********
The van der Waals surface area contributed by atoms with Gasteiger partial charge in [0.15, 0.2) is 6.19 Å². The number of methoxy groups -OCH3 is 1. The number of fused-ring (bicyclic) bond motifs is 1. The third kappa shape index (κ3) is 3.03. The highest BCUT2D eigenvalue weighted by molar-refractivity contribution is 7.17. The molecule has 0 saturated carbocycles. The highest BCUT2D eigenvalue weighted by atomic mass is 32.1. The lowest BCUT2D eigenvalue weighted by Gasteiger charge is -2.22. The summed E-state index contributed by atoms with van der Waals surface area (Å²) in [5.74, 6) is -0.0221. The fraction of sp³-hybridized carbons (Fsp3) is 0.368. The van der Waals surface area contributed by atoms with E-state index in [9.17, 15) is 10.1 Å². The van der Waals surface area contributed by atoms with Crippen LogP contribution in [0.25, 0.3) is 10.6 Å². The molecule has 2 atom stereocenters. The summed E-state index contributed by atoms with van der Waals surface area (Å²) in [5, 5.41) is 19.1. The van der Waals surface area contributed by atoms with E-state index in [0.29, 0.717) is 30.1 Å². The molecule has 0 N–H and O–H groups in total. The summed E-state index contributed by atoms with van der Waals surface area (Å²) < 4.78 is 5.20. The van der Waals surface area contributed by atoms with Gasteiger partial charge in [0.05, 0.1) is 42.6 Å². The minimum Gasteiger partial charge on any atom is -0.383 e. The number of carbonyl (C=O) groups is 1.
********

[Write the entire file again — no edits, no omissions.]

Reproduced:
The van der Waals surface area contributed by atoms with Gasteiger partial charge in [0.15, 0.2) is 6.19 Å². The number of methoxy groups -OCH3 is 1. The number of fused-ring (bicyclic) bond motifs is 1. The third kappa shape index (κ3) is 3.03. The highest BCUT2D eigenvalue weighted by molar-refractivity contribution is 7.17. The molecule has 0 saturated carbocycles. The highest BCUT2D eigenvalue weighted by atomic mass is 32.1. The lowest BCUT2D eigenvalue weighted by Gasteiger charge is -2.22. The summed E-state index contributed by atoms with van der Waals surface area (Å²) in [5.74, 6) is -0.0221. The fraction of sp³-hybridized carbons (Fsp3) is 0.368. The van der Waals surface area contributed by atoms with E-state index in [9.17, 15) is 10.1 Å². The van der Waals surface area contributed by atoms with Crippen LogP contribution in [0.25, 0.3) is 10.6 Å². The molecule has 2 atom stereocenters. The summed E-state index contributed by atoms with van der Waals surface area (Å²) in [5, 5.41) is 19.1. The van der Waals surface area contributed by atoms with E-state index in [0.29, 0.717) is 30.1 Å². The molecule has 0 N–H and O–H groups in total. The summed E-state index contributed by atoms with van der Waals surface area (Å²) < 4.78 is 5.20. The van der Waals surface area contributed by atoms with Gasteiger partial charge in [0.05, 0.1) is 42.6 Å². The minimum Gasteiger partial charge on any atom is -0.383 e. The number of carbonyl (C=O) groups is 1.